Chairman Neugebauer, Ranking Member Clay, and Members of the Committee, thank you for the opportunity to testify at today’s hearing. My name is Norbert Michel and I am a Research Fellow in Financial Regulations at The Heritage Foundation. The views I express in this testimony are my own, and should not be construed as representing any official position of The Heritage Foundation.
In my testimony I will argue that, at the very least, Congress should ensure brokered deposits cannot be used to provide more than the Federal Deposit Insurance Corporation (FDIC) coverage limit to any individual, and that agencies should not be allowed to write rules that allow market participants to circumvent the coverage limit in any way. Ultimately, Congress should completely eliminate federal deposit insurance for brokered deposits.
Basics of Brokered Vs. Core Deposits
Banks acquire deposits to fund their operations from a variety of sources, and these sources can have key policy implications. Core deposits, though not statutorily defined, are defined in the Uniform Bank Performance Report (UBPR) because regulators have long been concerned with identifying a bank’s most stable sources of funding. The UBPR User Guide defines core deposits to include demand deposits, all Negotiable Order of Withdrawal (NOW) accounts, automatic transfer service (ATS) accounts, money market deposit accounts (MMDAs), other savings deposits, and time deposits under $250,000. Core deposits are also defined so that they explicitly exclude brokered deposits. Thus, a bank’s core deposits typically consist of those funds that local customers have at their bank.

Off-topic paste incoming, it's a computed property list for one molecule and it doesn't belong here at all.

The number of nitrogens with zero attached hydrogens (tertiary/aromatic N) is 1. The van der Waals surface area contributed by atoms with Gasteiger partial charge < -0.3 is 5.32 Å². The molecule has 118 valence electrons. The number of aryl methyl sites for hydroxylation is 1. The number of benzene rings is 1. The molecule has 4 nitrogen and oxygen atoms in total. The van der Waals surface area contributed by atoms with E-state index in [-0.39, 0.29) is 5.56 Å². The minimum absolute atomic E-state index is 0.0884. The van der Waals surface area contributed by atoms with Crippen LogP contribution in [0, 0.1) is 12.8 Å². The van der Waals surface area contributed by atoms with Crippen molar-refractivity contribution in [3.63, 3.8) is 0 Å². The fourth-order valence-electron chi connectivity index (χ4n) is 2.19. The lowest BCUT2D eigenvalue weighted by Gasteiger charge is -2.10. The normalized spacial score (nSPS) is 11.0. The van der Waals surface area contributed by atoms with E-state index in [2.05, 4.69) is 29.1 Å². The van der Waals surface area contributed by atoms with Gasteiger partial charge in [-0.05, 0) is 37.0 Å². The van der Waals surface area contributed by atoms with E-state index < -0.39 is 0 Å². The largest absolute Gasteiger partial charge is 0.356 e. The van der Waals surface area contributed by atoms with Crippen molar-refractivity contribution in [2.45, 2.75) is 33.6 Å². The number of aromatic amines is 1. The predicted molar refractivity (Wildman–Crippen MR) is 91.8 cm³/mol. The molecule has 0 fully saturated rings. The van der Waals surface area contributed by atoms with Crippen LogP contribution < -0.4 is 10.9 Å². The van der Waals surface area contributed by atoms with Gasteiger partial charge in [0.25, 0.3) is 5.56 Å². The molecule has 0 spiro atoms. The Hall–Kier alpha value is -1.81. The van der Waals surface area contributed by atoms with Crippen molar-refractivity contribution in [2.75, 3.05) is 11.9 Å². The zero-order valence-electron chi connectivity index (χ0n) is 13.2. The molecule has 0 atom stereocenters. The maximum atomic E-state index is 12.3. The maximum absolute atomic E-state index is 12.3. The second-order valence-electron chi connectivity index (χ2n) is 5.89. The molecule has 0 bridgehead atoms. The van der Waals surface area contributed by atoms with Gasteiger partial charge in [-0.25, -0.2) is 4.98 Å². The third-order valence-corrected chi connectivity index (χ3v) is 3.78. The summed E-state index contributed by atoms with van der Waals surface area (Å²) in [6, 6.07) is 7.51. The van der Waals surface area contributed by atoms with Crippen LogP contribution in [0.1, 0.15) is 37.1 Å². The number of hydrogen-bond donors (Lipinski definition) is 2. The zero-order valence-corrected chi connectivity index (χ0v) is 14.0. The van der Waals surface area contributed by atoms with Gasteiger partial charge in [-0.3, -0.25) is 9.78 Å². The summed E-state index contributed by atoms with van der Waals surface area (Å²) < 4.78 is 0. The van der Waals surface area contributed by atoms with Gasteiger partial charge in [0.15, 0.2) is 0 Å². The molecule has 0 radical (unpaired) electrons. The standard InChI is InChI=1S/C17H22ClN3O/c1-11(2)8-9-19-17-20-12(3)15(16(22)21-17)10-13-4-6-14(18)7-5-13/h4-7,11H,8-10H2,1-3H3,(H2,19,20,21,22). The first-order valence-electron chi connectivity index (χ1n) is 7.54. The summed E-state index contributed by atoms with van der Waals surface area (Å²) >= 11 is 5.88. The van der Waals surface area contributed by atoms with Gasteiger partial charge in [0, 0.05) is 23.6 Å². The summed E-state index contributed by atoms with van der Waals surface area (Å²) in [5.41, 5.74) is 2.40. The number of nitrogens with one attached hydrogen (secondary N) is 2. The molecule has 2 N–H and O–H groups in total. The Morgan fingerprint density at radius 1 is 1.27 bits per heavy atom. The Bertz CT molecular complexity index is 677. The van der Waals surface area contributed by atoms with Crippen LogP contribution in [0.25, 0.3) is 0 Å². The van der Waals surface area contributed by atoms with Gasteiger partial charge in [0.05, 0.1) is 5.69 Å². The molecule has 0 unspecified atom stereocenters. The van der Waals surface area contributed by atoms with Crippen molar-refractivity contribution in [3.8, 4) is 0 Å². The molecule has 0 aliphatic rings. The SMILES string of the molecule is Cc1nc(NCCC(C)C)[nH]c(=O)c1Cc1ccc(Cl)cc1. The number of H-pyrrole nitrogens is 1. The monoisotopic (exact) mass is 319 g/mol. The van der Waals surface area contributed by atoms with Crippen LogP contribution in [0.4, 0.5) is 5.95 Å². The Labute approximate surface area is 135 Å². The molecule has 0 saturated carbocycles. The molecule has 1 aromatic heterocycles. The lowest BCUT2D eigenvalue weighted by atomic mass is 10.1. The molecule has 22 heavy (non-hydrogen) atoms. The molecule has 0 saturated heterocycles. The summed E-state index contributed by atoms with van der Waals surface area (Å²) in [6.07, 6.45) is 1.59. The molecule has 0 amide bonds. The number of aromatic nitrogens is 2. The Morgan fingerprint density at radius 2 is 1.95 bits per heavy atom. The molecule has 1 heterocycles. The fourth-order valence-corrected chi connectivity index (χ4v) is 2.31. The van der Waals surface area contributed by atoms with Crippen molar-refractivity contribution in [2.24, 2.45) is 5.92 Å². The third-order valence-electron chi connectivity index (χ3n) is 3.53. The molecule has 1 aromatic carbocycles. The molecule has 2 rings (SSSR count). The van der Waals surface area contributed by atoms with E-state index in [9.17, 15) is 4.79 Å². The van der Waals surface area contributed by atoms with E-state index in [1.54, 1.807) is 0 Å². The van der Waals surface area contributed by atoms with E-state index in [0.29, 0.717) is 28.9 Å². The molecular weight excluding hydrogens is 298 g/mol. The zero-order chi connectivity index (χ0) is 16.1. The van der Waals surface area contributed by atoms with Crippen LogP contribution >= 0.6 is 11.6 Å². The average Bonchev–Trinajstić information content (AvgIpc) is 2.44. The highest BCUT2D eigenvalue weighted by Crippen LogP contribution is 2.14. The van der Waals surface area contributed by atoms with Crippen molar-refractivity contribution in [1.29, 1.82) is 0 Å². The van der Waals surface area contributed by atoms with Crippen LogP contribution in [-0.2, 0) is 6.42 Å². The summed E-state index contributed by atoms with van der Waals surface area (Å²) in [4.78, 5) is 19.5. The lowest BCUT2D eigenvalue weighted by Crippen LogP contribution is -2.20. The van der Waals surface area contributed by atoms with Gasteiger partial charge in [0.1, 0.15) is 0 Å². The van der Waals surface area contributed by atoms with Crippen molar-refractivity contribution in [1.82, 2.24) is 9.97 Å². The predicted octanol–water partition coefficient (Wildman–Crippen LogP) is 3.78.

Brokered deposits, on the other hand, are more similar to an investment product: deposit brokers can pool individual investments to sell to banks that need funds. There are a variety of sources and structures for these types of arrangements, but brokered deposits are statutorily defined in Section 29 of the Federal Deposit Insurance Act as any deposit “obtained, directly or indirectly, from or through the mediation or assistance of a deposit broker.” A deposit broker, in turn, is defined as:
(A) Any person engaged in the business of placing deposits, or facilitating the placement of deposits, of third parties with insured depository institutions, or the business of placing deposits with insured depository institutions for the purpose of selling interests in those deposits to third parties; and (B) An agent or trustee who establishes a deposit account to facilitate a business arrangement with an insured depository institution to use the proceeds of the account to fund a prearranged loan.
Section 29 of the Federal Deposit Insurance Act also lists ten specific exceptions to the definition of deposit broker, such as another depository institution or a trustee of a pension or other employee benefit plan (with respect to funds placed with the depository institution or the funds of the plan, respectively).